From RPAC, LLC
The Almond Board of California this week released the February 2018 position report, which showed shipments were 190.1 million lbs. versus 152.2 million lbs. in 2017 – up 25%
- U.S. shipments: +3.7% (+5.7% YTD)
- Exports: +35.8% (+14.9% YTD).
Sales were 112.7 million lbs. during the month. Buyers were hesitant in much of February, until sellers pulled back around Feb 20 following the start of freezing conditions. So it’s not a surprise to see sales and commitments slowing.
Receipts YTD reached 2.25 billion lbs., right at the NASS Objective estimate, with perhaps another 10 million lbs. to go based on last seasons’ Mar-July receipts. This is just a 6% increase in the crop and 4.4% increase in total supply.
This was a very eventful pollination season, with an early start and late finish (still blooming in some areas / varieties).
- Bud Set very good on all varieties.
- Plenty of New Growth on the trees – due to excellent growing conditions last spring.
- Long Bloom – with the cold weather, the trees hung on for a very long time.
- Water – still adequate supply, albeit expensive for some.
- Increased Bearing Acreage – estimated at about a 6-8% increase from 2017
- Freezing Conditions – the frost damage February 20-24 was the worst since perhaps the 1970’s. The south and west continue to appear the least affected. The extent of the impact remains very uncertain.
- Poor Pollination Weather – aside from being very cold, it was rainy and windy for much of the past few weeks. Hailstorms impacted some orchards. At the same time, this cold prolonged the bloom.
- Bees – the quality and quantity of bees appears down from 2017.
- Poor development weather (post bloom). Most days have not been warm enough for good nut development. The trees need more weather like the past few days but it’s expected to cool down again next week.
Review and outlook:
We experienced frost damage through much of the valley in 2009. Those events were more localized and less severe than 2018, but also came at a later development stage that made a severe impact for those affected. Also different in ’09: the bud set was weaker having come off a large crop. The yield that season was 1880/acre, the lowest of the past 10 seasons. We had very minor frost damage and an excellent bud set in 2011, which was our highest yield per acre in history at 2540/acre. There is a wide range of possibilities for the 2018 crop and reasonable estimates cannot begin until at least April.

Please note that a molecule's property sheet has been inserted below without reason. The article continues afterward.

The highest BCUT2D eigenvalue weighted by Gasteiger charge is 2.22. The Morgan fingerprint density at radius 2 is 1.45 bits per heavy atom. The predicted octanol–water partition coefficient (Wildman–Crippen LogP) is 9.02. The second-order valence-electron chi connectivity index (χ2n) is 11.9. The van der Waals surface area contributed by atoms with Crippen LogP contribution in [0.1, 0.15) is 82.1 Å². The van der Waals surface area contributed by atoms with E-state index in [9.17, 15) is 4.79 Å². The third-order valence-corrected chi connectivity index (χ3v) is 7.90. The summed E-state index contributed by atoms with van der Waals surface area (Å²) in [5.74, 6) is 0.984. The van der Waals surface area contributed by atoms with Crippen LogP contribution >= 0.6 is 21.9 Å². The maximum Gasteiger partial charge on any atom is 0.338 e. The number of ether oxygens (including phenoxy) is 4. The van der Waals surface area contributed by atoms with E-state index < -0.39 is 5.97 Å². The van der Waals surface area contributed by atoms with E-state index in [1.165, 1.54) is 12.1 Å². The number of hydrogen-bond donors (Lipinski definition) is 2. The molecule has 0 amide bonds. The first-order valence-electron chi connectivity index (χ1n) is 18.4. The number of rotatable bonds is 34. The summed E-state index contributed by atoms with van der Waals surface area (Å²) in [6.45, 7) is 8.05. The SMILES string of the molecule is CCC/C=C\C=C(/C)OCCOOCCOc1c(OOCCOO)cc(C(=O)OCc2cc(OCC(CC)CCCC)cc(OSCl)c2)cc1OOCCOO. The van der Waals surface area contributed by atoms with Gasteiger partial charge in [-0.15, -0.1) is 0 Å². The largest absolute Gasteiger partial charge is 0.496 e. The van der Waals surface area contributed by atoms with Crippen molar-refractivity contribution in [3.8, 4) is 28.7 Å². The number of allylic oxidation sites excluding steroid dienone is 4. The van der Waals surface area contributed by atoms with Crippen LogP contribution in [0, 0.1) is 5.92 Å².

Since the freeze, prices quickly jumped, with Carmel types up .35/lb. and Nonpareils up .25/lb.
Shipped/Committed reached 1.946 billion lbs. (up 195 million lbs. from a year ago) This is 74.5% of total supply (using a 2.26 billion lb. crop) or 88% of the saleable 2017 crop.
Tight Carry-out is still in the forecast, though lighter commitments indicate shipments could slow for the short-term. Some buyers have been very active while others have decided to step back for a week or few weeks to assess the new market conditions.
Pricing is up because sellers think we could be looking at a similar or reduced supply for the 2018 season. With shipments up 12% YTD, some price increase is necessary to slow that growth if we are in fact looking at a similar or lower supply. Pricing for the coming weeks will primarily depend on the 2018 crop outlook and how many buyers desire to cover their needs at these new elevated levels.
Potential trade wars have sellers a bit concerned. We hope this stays calm, and if not, hopefully other governments remember that almonds are very good for consumers.
Almond Health News:
New research from the Yale Cancer Center and the Dana-Farber Cancer institute found regular consumption of nuts, including almonds, may significantly protect against colon cancer relapse and mortality. Patients who regularly ate at least two servings of nuts on a weekly basis showed 42 percent and 57 percent improvements. Further Info
PloS One journal published a study “Uncovering the Nutritional Landscape of Food” that analyzed and ranked 1,000 raw foods that provide the best balance of daily nutritional requirements. Almond ranked #1. Further Info